Both BBC and New York Times report that there is a suppression of carbon emissions due to the coronavirus lockdown (Amos 2020 and Crist, 2020).
The satellite maps produced by the Royal Netherlands show the amounts of nitrogen oxide (NO2), a gas pollutant that comes from the use of fossil fuels steeply declined as economic activity significantly slowed down.
The comparison is being made between the average concentration of March 2019 and the concentration for March 14-25, 2020. The 10-day average clears out some variabilities such as weather changes, wind direction and speed – that could contribute to the amounts of NO2 in the atmosphere.
Combining the data from the 10-day average allows scientists to see the impacts on emissions due to changes in human activities.
The satellite maps show reductions of NO2 in the following European countries: Italy – particularly northern Italy where coronavirus outbreak is worst, France, Spain, and Portugal. Scientists also predict the same thing will happen in the UK.
The New York Times reports that something else is happening besides the decline in emissions around the world.
It reports that China and Italy’s air is “strikingly clean,” Venice Grand canal is running clean where before is dirty with boat traffic, and the fog of pollution has lifted in Seattle, New York, Los Angeles, Chica and Atlanta.
This does not mean, however, that the coronavirus is the solution to the climate problem because it is also a crisis itself.
The fact is, coronavirus is temporary but the threats of climate change in the form of heatwaves, floods, and extreme storms, which also claim human lives are ongoing situations.
Across the Atlantic ocean, emissions have dropped in the United States as well according to the New York Times opinion article by Meehan Crist. But whether this trend continues will depend on consumer’s behaviour and how the government will respond to revive the economy as soon as the pandemic is over.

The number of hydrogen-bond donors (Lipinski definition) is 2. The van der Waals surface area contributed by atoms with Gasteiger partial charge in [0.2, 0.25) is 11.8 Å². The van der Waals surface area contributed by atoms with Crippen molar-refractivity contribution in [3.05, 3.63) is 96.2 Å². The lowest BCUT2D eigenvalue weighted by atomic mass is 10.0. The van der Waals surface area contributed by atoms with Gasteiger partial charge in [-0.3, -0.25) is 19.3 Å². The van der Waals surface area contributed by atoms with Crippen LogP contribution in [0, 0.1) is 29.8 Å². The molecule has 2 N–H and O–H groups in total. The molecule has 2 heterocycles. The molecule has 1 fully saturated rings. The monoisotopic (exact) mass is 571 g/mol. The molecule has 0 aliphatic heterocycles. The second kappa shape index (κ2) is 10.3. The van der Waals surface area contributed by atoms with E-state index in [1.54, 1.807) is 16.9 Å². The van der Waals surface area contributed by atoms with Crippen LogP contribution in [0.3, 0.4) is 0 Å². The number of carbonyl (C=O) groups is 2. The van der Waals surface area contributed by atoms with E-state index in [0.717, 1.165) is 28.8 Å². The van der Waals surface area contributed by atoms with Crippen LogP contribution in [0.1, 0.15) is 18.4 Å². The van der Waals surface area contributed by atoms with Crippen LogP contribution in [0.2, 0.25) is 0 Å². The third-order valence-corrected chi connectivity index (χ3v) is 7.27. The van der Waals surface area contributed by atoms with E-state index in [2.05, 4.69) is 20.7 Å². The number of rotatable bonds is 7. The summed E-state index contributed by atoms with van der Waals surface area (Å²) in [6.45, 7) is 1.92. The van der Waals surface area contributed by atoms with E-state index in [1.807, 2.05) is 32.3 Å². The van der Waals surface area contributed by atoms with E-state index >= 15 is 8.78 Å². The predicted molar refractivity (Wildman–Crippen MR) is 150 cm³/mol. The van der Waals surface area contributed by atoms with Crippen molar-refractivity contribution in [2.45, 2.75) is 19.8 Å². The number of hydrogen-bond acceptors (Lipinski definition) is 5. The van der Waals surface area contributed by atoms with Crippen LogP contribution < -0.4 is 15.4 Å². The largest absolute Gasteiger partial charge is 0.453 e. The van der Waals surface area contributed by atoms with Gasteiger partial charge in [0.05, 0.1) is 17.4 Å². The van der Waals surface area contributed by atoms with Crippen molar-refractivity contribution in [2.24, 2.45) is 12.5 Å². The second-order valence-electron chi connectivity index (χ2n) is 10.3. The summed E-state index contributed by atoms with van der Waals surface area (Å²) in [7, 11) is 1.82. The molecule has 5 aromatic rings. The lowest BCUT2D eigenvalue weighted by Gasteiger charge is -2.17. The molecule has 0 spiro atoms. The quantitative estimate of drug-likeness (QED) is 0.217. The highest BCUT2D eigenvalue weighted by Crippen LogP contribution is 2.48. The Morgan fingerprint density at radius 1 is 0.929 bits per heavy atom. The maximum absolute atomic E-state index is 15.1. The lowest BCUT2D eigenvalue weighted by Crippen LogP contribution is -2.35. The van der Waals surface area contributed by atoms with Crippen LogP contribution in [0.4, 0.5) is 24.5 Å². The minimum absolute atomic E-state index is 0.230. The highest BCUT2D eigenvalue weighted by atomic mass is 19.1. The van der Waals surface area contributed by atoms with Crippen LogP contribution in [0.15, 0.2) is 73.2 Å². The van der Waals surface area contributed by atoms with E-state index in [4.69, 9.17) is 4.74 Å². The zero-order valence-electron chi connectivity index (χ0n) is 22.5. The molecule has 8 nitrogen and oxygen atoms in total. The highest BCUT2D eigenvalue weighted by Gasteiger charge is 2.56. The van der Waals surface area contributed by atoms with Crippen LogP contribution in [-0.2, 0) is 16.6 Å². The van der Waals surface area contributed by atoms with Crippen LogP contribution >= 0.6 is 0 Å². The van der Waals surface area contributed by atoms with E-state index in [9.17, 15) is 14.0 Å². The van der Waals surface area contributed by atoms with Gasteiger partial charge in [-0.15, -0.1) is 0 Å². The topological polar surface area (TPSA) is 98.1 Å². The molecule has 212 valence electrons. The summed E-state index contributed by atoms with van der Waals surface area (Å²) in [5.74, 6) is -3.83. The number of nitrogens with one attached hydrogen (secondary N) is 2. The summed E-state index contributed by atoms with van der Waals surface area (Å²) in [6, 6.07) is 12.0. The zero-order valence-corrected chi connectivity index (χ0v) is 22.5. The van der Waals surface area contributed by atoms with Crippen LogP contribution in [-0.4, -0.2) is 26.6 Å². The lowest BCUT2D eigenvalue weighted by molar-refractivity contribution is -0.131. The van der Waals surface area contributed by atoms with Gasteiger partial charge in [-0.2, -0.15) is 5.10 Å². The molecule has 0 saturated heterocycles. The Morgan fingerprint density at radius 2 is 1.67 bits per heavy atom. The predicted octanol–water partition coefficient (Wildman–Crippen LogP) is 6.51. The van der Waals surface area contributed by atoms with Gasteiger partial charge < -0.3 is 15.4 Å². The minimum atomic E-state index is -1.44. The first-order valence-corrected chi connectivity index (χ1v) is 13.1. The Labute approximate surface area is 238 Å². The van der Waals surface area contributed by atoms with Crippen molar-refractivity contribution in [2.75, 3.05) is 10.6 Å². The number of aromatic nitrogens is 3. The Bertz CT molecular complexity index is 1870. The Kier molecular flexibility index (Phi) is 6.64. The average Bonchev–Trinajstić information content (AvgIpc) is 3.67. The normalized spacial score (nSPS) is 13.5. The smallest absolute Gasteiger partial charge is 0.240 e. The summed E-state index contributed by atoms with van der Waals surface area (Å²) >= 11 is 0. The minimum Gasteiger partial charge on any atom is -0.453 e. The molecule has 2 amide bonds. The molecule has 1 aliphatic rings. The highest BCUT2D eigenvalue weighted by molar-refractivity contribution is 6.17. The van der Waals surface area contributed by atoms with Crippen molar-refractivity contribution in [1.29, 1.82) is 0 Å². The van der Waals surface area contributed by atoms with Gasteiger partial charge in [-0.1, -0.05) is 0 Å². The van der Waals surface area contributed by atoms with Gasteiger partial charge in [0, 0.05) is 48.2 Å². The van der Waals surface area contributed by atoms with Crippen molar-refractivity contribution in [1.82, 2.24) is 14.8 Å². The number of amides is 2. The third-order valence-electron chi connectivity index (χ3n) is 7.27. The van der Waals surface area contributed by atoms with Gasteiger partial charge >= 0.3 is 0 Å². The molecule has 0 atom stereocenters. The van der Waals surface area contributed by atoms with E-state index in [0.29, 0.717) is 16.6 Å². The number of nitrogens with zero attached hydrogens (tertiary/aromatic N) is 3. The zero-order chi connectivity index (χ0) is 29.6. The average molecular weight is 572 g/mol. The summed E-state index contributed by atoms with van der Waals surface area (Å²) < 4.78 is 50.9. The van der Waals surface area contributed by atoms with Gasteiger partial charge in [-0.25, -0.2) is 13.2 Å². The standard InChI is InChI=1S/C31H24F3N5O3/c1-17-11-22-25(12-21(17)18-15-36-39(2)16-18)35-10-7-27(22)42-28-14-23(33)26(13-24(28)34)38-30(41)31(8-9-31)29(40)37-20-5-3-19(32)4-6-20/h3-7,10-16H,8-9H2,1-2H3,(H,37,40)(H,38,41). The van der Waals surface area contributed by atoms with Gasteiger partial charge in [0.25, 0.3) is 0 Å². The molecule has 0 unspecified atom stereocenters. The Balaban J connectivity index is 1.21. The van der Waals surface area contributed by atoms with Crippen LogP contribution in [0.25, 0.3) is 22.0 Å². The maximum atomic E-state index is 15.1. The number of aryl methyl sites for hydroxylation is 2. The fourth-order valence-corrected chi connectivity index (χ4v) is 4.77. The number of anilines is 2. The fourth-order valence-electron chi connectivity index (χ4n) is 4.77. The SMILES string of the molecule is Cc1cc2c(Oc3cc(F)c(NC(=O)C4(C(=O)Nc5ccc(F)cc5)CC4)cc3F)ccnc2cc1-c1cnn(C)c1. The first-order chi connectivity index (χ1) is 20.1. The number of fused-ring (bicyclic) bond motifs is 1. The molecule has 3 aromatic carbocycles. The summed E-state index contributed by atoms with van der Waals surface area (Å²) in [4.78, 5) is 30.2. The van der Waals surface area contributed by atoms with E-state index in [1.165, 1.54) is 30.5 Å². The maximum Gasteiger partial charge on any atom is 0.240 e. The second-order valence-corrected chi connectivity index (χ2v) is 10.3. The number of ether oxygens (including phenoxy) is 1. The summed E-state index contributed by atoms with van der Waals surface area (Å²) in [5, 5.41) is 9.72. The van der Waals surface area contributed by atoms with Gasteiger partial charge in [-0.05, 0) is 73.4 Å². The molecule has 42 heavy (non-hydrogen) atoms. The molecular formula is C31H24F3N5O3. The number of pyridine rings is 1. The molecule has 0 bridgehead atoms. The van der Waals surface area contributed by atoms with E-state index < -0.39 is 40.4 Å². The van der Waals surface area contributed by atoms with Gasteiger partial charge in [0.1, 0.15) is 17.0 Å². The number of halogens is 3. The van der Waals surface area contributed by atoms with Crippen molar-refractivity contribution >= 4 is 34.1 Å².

How the economic response will play out will have impacts on the climate crises in the following decades even up to the next millennia. The article also predicts a slowing down of the clean energy projects like solar, battery and electric-vehicle markets.
The lockdown has already slowed down climate research, research flights to the Arctic have halted, and COP 26, a climate change conference in Glasgow this November have been delayed or would even be cancelled.
Postponing this important conference can quell climate change efforts like climate adaptation and mitigation strategies of all countries who pledged to reduce emissions the article says.
Although China has reduced their emissions by 25% its government have indicated that it will “relax environmental supervision of companies to stimulate its economy”. This could mean more emissions than ever before.
Prime Minister Andrej Babis of the Czech Republic has echoed this sentiment stating that the European Green deal, a European climate policy to reach zero-emissions by 2050, should be set aside for countries to focus on fighting the pandemic.
But then this could go the other way, especially when governments are willing to spend money with urgency amid the Covid-19 pandemic. Some of these government investments could go to the development and integration of clean energy technologies instead.
The falling oil prices can be an opportunity for governments to remove fossil fuel subsidies and redirecting investments to clean energy projects instead.
The 32-hour workweek that has been touted recently to improve quality of life can be adopted. The timing cannot be more perfect as the massive disruption caused by the coronavirus can make this suggestion a possibility. The result of which can be an effective climate mitigation strategy that could bring down emissions.
The article mentions that while the climate-crises has demonstrated how unsustainable our economy and society set-up is the pandemic, on the other hand, is a “gut-wrenching reality check”.
Climate change and coronavirus are not separate issues but surprisingly connected.
The climate crises tell us that nature is deteriorating because of the pollution we throw at it constantly. From our industries that spew heat-trapping and polluting gases 24-7 into the atmosphere to keep up with economic and consumer demands.
With no urgent climate adaptation and mitigation policies and implementation, more extreme events will come that can affect thousands of lives and undermine economic progress.
Covid-19, on the other hand, is telling us that humans are not invincible, we don’t have all the answers and our actions affects one another. And it is only when we cooperate and unite can we surpass the problem efficiently.